Published by Worldview Publications
August 2009 

The Gifts of the Jews1

A Book Review

Thomas Cahill, The Gifts of the Jews: How a Tribe of Desert Nomads Changed the Way Everyone Thinks and Feels (New York: Nan A. Talese/Doubleday, 1998).


“Thomas Cahill (born 1940 in New York City) is an American scholar and writer. He is best known for The Hinges of History series . . . , in which the author recounts formative moments in Western civilization.”2 The second book in this series is The Gifts of the Jews: How a Tribe of Desert Nomads Changed the Way Everyone Thinks and Feels.3


“Without the Jews, we would see the world through different eyes, hear with different ears, even feel with different feelings . . . [W]e would think with a different mind, interpret all our experience differently, draw different conclusions from the things that befall us. And we would set a different course for our lives.”4 How, then, did this tribe of desert nomads change the way everyone thinks and feels?


The Hebrews — eventually called Jews — believed that there was only one God. They were the first monotheists. To them God was One. For them the unutterable name of God was YHWH. Strangely, the term YHWH is not a noun or an adjective. YHWH is a verb form. God is the One who acts! Furthermore, this One God acts as a Person, an Individual, rather than as some unapproachable, immovable, impassible essence or energy. The One God also is the Creator. He is the One who made all things, so that “without him was not anything made that was made” (John 1:3).


“Democracy . . . grows directly out of the Israelite vision of individuals, subjects of value because they are images of God, each with a unique and personal destiny.”5


But to the Jews the Creator-God not only had made all mankind in his own image as individuals. This same God repeatedly entered into covenantal relationship with mankind. Thus, God enters into relational existence with mankind. The “God-human relationship has at last made possible a genuine human-human relationship.”6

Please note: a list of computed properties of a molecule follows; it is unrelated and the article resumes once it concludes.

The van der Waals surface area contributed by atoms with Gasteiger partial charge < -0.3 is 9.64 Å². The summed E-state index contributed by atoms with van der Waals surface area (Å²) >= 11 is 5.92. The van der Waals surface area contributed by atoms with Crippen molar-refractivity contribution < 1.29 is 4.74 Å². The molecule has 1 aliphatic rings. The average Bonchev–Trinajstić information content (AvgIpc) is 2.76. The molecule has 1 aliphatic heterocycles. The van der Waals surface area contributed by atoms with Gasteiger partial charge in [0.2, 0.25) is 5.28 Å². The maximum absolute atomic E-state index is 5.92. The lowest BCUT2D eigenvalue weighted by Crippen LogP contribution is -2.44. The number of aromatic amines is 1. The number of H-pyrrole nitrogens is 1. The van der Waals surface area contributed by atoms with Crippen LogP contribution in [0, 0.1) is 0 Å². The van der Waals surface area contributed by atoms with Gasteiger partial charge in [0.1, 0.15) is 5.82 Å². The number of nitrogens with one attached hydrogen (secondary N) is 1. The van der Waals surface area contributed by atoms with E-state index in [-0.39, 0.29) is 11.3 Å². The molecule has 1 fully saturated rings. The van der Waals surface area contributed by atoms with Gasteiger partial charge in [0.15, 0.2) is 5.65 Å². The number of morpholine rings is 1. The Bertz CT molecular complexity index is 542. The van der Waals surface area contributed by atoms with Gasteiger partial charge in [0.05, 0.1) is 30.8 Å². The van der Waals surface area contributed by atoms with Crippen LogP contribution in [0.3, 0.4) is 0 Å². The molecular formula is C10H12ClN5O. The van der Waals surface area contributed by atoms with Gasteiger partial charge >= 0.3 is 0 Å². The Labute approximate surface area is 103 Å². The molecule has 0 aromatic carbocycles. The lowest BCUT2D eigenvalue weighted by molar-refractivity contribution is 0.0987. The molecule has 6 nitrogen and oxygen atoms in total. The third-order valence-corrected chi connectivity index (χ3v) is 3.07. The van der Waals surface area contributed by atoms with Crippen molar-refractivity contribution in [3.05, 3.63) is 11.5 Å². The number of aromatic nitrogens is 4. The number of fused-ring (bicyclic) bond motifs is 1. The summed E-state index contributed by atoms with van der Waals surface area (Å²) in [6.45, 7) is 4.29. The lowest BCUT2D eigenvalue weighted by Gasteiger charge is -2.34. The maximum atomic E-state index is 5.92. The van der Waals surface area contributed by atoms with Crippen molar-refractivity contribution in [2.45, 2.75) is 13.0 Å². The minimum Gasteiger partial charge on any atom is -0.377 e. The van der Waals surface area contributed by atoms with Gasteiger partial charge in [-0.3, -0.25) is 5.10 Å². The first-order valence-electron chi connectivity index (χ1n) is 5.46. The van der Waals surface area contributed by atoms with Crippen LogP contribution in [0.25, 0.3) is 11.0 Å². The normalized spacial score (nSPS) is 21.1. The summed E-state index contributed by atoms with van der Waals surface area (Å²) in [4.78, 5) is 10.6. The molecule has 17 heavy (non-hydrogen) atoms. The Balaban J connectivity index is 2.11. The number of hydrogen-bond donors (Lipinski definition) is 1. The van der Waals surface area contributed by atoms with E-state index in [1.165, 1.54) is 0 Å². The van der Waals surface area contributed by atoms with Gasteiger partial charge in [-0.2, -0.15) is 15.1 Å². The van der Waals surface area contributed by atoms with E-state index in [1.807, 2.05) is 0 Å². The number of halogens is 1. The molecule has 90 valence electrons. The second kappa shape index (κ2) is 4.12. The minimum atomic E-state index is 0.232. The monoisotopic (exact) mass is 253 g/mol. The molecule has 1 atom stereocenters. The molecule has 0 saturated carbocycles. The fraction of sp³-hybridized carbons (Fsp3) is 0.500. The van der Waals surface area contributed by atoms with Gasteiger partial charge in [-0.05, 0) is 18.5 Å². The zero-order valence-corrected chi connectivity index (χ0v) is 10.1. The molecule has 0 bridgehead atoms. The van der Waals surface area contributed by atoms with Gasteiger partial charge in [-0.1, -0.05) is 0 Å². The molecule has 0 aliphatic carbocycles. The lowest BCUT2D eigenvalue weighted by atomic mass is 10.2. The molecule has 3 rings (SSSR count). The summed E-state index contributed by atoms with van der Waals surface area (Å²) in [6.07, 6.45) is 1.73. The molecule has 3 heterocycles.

Freedom and Responsibility

The One God of the Hebrews did not create human beings as robots. He made them to be free and responsible. In Hebrew Scripture, when God and two of his companions appeared to Abraham in the wilderness, they sat and ate with Abraham by his tent, conversed with him, and engaged in a verbal tug of war (Genesis 18). This was the beginning of ultimate freedom and responsibility. Like Jacob, Abraham and his descendants freely and responsibly prevailed with God (Genesis 32:24-32).


For the archaic cultures of the world, there was no sense of linear time. Everything was cyclical. But to Abraham and his descendants, the world was not a wheel or circle. “‘Avram went’ — really went.”7 “Since time is no longer cyclical but one-way and irreversible, personal history is now possible and an individual life can have value. . . . And without the individual, neither time nor history is possible.”8


“The Israelites, by becoming the first people to live — psychologically — in real time, also became the first people to value the New and to welcome Surprise.”9


“Israel . . . [was] the first human society to so value education and the first to envision it as a universal pursuit — and a democratic obligation that those in power must safeguard on behalf of those in their employ.”10


From the commandment, “Thou shalt not kill” (Exodus 20:13), came “Israel’s interpretation of the murder prohibition as including an obligation in justice to have-nots.”11

Compassionate Selfhood

. . . [A]fter many catastrophes, the people who became the Jews could begin to go from the I of David to the I of the spirit, to the I of the individual, to the I of compassion-for-the-I-of-others.”12


“‘The Jews gave us the Outside and the Inside — our outlook and our inner life,’ he [Thomas Cahill] concludes. ‘We dream Jewish dreams and hope Jewish hopes. Most of our best words, in fact — new adventure, surprise; unique, individual, person, vocation; time, history, future; freedom, progress, spirit; faith, hope, justice — are gifts of the Jews.’

“And so is Cahill’s book a gift.”13


  1. Thomas Cahill, The Gifts of the Jews: How a Tribe of Desert Nomads Changed the Way Everyone Thinks and Feels (New York: Nan A. Talese/Doubleday, 1998). (go back)
  2. Wikipedia: The Free Encyclopedia, “Thomas Cahill,” at (go back)
  3. See note 1. (go back)
  4. Cahill, Gifts of the Jews, p. 3. (go back)
  5. Ibid., p. 249. (go back)
  6. Ibid, p. 234. (go back)
  7. Ibid., p. 94. (go back)
  8. Ibid., pp. 94, 95. (go back)
  9. Ibid., p. 128. (go back)
  10. Ibid., p. 144. (go back)
  11. Ibid., p. 147. (go back)
  12. Ibid., p. 239. (go back)
  13. Christopher Lehmann-Haupt, The New York Times on the Web, at (go back)


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